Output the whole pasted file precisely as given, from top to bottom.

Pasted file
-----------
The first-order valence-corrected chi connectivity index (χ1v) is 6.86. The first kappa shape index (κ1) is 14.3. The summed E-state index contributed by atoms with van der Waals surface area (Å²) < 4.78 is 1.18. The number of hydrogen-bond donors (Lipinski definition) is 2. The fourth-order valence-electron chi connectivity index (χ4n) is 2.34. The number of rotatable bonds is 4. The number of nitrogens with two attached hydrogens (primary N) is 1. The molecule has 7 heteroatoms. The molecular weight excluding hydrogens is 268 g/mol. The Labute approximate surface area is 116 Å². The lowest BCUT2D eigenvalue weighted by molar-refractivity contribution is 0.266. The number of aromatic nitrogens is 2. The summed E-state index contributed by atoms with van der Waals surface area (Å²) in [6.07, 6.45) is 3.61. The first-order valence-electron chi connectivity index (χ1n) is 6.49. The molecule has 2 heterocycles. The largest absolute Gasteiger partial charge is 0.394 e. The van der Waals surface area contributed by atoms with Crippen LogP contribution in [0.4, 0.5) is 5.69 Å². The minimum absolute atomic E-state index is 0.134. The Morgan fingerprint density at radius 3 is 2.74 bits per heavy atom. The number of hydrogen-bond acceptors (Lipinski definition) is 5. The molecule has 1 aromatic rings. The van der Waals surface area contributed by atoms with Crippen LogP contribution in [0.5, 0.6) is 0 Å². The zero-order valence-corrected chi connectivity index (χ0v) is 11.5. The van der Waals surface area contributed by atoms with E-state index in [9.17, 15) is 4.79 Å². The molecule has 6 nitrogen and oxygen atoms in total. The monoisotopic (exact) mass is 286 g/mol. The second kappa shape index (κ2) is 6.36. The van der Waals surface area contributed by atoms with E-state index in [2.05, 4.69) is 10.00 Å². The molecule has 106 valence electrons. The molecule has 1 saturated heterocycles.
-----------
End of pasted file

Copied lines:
The first-order valence-corrected chi connectivity index (χ1v) is 6.86. The first kappa shape index (κ1) is 14.3. The summed E-state index contributed by atoms with van der Waals surface area (Å²) < 4.78 is 1.18. The number of hydrogen-bond donors (Lipinski definition) is 2. The fourth-order valence-electron chi connectivity index (χ4n) is 2.34. The number of rotatable bonds is 4. The number of nitrogens with two attached hydrogens (primary N) is 1. The molecule has 7 heteroatoms. The molecular weight excluding hydrogens is 268 g/mol. The Labute approximate surface area is 116 Å². The lowest BCUT2D eigenvalue weighted by molar-refractivity contribution is 0.266. The number of aromatic nitrogens is 2. The summed E-state index contributed by atoms with van der Waals surface area (Å²) in [6.07, 6.45) is 3.61. The first-order valence-electron chi connectivity index (χ1n) is 6.49. The molecule has 2 heterocycles. The largest absolute Gasteiger partial charge is 0.394 e. The van der Waals surface area contributed by atoms with Crippen LogP contribution in [0.4, 0.5) is 5.69 Å². The minimum absolute atomic E-state index is 0.134. The Morgan fingerprint density at radius 3 is 2.74 bits per heavy atom. The number of hydrogen-bond acceptors (Lipinski definition) is 5. The molecule has 1 aromatic rings. The van der Waals surface area contributed by atoms with Crippen LogP contribution in [0.5, 0.6) is 0 Å². The zero-order valence-corrected chi connectivity index (χ0v) is 11.5. The van der Waals surface area contributed by atoms with E-state index in [9.17, 15) is 4.79 Å². The molecule has 6 nitrogen and oxygen atoms in total. The monoisotopic (exact) mass is 286 g/mol. The second kappa shape index (κ2) is 6.36. The van der Waals surface area contributed by atoms with E-state index in [2.05, 4.69) is 10.00 Å². The molecule has 106 valence electrons. The molecule has 1 saturated heterocycles.